Economy / Maldives

Long-term partnerships key to unlocking transformative ‘Youth City’

A $5 billion investment package that aims to create jobs as youth unemployment rises

Long-term partnerships key to unlocking transformative ‘Youth City’

Phase II of ambitious land reclamation and urban development project in Hulhumalé.

The Maldives government is looking to lower high levels of youth unemployment with a $5 billion investment package. ‘Youth City’, an initiative aimed at triggering growth by the transformation of Hulhumalé, an island adjacent to the capital city, is one of the nation’s most ambitious projects.

Youth unemployment currently stands at 32%, the highest in the South Asia, and the planned “integrated resort-style island,” complete with Olympic-sized swimming pools, a World Cup-ready stadium and international cruise terminal is a grand attempt to economically integrate the young in a country where the majority is under the age of 35.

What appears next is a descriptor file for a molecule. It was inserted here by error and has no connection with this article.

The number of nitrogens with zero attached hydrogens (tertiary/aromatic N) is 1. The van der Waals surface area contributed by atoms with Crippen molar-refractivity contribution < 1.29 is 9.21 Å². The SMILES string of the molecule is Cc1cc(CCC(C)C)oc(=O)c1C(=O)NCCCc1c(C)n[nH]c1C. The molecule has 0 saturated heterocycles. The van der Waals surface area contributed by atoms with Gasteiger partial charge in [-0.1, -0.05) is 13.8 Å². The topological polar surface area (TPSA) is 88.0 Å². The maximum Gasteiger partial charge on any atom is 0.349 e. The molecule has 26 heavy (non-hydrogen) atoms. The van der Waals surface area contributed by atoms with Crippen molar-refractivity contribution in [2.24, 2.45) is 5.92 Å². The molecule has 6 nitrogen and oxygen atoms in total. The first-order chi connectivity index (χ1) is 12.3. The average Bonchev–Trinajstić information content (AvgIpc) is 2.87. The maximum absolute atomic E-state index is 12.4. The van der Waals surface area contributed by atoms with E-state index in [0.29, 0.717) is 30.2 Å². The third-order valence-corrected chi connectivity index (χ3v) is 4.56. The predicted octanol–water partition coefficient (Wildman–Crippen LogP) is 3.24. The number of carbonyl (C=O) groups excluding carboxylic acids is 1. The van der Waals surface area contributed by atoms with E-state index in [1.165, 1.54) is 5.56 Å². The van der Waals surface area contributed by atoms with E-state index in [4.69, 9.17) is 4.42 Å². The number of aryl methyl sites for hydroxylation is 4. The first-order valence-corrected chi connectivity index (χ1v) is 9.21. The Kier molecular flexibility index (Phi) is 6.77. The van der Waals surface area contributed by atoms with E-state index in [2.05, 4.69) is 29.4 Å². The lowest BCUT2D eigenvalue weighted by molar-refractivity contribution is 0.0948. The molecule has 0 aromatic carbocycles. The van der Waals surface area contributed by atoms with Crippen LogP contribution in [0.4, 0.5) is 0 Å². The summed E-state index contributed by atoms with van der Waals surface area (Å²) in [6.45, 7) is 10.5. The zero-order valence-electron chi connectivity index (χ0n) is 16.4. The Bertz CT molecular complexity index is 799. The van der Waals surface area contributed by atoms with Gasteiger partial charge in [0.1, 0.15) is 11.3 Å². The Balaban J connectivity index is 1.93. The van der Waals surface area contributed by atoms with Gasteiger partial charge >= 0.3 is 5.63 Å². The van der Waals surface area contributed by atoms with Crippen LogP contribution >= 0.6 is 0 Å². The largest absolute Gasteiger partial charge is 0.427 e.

“Our mission as master developer of Hulhumalé is to offer a change in lifestyle that will make people happy,” said Mohamed Saiman, head of the Housing Development Corporation. This change is already underway. 5,000 homes with Chinese support have been built, and as the project aims for a total capacity of 230,000 (75% of the population), Saiman said that China will continue as the preferred source of funding.

‘Youth City’ is a “win-win project for both the investor and the Maldives,” said Saiman. Long lease periods and low rent are just two leavers being pulled to attract investment.
The project’s success depends not only on securing investment, but also on other large transformative projects. The proposed China-Maldives Friendship Bridge, which will link Hulhumalé and Malé, is seen as vital in encouraging locals who currently dislike commuting by boat, to travel between the two islands for work.

This model of economic activity, Saiman believes, can trigger growth in other atolls. “Once these start, people will have reasons to move.” Addu, the southernmost atoll, pursued similar action in 2011, but unlike the proposed ‘Youth City’, a small population was far away from key services, resulting in slow progress.

‘Youth City’ is a comprehensive response to a pressing socio-economic problem. The 15-20 year timeline means little to today’s unemployed, but long-term partnerships will offer a better future for the next generation.